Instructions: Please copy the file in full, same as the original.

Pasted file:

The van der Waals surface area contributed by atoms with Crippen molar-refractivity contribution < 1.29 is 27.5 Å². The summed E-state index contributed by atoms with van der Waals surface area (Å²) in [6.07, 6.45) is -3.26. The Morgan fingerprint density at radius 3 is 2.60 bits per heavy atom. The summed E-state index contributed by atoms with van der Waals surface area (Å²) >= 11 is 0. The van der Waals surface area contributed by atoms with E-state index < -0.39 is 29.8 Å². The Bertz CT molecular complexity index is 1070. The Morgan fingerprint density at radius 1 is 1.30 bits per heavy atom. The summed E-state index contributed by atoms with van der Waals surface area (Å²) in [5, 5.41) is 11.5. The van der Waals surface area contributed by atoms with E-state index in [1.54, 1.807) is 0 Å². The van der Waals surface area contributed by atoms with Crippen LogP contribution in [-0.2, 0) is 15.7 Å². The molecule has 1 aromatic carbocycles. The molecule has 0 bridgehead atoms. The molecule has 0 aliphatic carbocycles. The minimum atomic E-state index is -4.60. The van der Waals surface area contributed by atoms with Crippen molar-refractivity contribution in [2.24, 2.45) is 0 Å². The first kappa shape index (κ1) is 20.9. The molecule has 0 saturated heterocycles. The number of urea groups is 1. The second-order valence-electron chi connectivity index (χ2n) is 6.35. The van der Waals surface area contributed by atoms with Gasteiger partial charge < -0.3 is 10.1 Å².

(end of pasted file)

The van der Waals surface area contributed by atoms with Crippen molar-refractivity contribution < 1.29 is 27.5 Å². The summed E-state index contributed by atoms with van der Waals surface area (Å²) in [6.07, 6.45) is -3.26. The Morgan fingerprint density at radius 3 is 2.60 bits per heavy atom. The summed E-state index contributed by atoms with van der Waals surface area (Å²) >= 11 is 0. The van der Waals surface area contributed by atoms with E-state index < -0.39 is 29.8 Å². The Bertz CT molecular complexity index is 1070. The Morgan fingerprint density at radius 1 is 1.30 bits per heavy atom. The summed E-state index contributed by atoms with van der Waals surface area (Å²) in [5, 5.41) is 11.5. The van der Waals surface area contributed by atoms with E-state index in [1.54, 1.807) is 0 Å². The van der Waals surface area contributed by atoms with Crippen LogP contribution in [-0.2, 0) is 15.7 Å². The molecule has 1 aromatic carbocycles. The molecule has 0 bridgehead atoms. The molecule has 0 aliphatic carbocycles. The minimum atomic E-state index is -4.60. The van der Waals surface area contributed by atoms with Crippen molar-refractivity contribution in [2.24, 2.45) is 0 Å². The first kappa shape index (κ1) is 20.9. The molecule has 0 saturated heterocycles. The number of urea groups is 1. The second-order valence-electron chi connectivity index (χ2n) is 6.35. The van der Waals surface area contributed by atoms with Gasteiger partial charge < -0.3 is 10.1 Å².